Carbon Black Identifies New Shlayer Malware Targeting Macs

Researchers at Carbon Black have identified a new Shlayer malware variant that targets Mac computers running MacOS versions 10.10.5 to 10.14.3.

The researchers first identified the OrA new Shlayer malware variant a year ago. Mac computers and disables macOS Gatekeeper security software.

The threat actors spread the malware by distributing fake Flash Player updates. When users visit certain websites, a warning is displayed advising users to update their Flash Player as their current version requires an urgent security update.

The researchers first identified the OrA new Shlayer malware variant a year ago; this campaign predominantly targeted users visiting BitTorrent websites. The most recent attack utilises malvertising to distribute the software. Malvertising is the practice of using online advertising to spread malware; the ads may appear on legitimate websites and look completely authentic. When the user clicks the ad, the malware infiltrates their system. 

Once the user falls for the hacker’s scheme, the malware is delivered in a DMG, ISO, PKG, or ZIP file. Carbon Black notes that the DMG file is signed with a legitimate Apple developer ID which avoids the generation of warnings. When the user executes the code, they launch a hidden command script, which in turn decrypts a second script. A further script installs the malicious payload.

The malware harvests system information and creates a custom ID. Then, it downloads a second stage payload – an app file – from a remote URL and  the system executes the file.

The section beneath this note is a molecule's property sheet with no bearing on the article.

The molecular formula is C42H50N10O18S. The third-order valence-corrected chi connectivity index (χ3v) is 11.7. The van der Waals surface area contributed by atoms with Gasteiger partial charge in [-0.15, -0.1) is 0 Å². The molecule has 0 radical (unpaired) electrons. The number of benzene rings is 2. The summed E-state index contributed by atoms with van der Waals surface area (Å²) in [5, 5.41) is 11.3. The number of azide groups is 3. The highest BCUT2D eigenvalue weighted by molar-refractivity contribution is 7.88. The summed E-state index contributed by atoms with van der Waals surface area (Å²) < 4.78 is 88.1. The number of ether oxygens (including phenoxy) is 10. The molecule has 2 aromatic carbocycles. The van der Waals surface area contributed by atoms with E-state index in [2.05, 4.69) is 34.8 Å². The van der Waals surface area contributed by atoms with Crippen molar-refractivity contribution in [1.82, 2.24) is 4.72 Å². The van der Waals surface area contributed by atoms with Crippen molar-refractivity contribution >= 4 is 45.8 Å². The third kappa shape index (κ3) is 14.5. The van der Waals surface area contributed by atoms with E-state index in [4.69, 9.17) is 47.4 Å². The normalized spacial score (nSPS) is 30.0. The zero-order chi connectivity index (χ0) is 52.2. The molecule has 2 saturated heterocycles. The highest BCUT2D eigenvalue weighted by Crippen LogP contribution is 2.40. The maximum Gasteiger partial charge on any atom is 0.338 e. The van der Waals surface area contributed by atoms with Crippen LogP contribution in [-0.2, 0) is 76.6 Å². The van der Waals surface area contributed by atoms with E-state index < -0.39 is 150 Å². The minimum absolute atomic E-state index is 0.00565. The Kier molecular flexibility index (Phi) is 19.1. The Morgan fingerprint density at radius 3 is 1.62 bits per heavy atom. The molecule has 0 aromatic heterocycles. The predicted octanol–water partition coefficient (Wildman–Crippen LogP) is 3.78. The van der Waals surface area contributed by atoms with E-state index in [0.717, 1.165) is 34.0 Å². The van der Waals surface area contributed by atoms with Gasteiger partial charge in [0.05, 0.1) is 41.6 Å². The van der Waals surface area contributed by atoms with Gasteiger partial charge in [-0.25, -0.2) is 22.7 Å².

Shlayer malware gains root privileges and tries to download additional malicious software. While analysing the code, Carbon Black discovered additional adware on the infected device. 

The malware also disables macOS security software, Gatekeeper, using spctl, which allows additional payloads to be run undetected and without any user interaction.    

The threat actors only targeted a small number of individuals during that use Torrents sites during the initial campaign. The latest attack had a much broader scope, as the malvertising targets people who are visiting a wide variety of website.

If a Flash Player ad appears on your browser, visit the official Adobe website to check whether an update is required. Never download software updates in response to warnings received when browsing the internet.

The identity of the threat actor behind this campaign is still unknown.

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Christine Garcia is the staff writer on Calculated HIPAA. Christine has several years experience in writing about healthcare sector issues with a focus on the compliance and cybersecurity issues. Christine has developed in-depth knowledge of HIPAA regulations. You can contact Christine at [email protected]. You can follow Christine on Twitter at